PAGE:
Justin Lincoln's notational productions. Thoughts, text, images, sounds, and videos.
An acquaintance of mine, an artist and critic and now an administrator, told me of an assignment he gave to his first-year MFA students. He asked them to go to the library and seek out an art magazine from the month and year they were born, write down the names of 25 artists from the advertisements and reviews and to bring them back to the seminar. One could take this as an opening, I suppose, a generous, and perhaps fruitful, way of opening up a more closely focused history than that of the standard undergraduate survey, of offering more images and approaches, more material to be worked on and with, something beyond the names of artists and artworks they already knew. As it happens, this wasn’t quite what its author intended. His project wasn’t one of affirmative history — a making fuller of the past; his intention was rather more negative and critical: to disenchant the present, to put his students on warning that most of them 20 years out would be, at best, a name in an advertisement in a very old art magazine. The present always seems full, as much as two or three monthly art magazines can hold, a present of possibilities; the past that the assignment points back to is always closing, always dwindling. History in this sense always has a point, a kind of vanishing point.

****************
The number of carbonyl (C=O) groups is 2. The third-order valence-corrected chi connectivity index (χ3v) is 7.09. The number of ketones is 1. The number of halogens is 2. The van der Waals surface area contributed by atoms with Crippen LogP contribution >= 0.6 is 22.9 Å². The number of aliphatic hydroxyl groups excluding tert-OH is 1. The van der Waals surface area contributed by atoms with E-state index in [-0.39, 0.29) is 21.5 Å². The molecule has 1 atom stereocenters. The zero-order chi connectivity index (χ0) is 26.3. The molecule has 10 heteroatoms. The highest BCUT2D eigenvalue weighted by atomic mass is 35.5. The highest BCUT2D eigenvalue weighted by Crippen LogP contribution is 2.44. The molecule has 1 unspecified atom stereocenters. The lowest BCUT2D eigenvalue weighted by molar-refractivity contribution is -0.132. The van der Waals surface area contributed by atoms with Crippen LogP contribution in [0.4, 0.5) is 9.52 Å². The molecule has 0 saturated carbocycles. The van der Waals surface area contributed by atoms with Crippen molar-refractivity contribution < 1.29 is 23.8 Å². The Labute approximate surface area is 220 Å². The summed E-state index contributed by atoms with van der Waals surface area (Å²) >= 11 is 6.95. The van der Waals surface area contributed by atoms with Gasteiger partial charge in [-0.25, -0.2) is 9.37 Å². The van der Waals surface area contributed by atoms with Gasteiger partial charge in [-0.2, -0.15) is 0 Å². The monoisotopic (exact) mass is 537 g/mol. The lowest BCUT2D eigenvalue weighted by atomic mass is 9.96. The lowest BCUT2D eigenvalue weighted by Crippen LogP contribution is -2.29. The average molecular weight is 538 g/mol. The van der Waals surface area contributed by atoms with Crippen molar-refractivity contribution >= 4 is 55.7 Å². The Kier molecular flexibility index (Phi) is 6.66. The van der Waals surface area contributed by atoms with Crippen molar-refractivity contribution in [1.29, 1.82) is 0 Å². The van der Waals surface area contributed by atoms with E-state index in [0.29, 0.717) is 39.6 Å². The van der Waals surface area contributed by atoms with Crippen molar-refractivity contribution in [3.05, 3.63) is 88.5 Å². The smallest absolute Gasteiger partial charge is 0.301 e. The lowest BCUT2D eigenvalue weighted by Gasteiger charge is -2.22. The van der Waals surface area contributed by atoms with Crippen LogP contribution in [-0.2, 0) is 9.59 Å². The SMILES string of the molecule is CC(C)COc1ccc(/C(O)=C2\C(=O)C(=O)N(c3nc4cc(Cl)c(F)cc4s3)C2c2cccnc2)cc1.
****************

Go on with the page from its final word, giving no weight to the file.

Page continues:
A little more Singerman. Good assignment.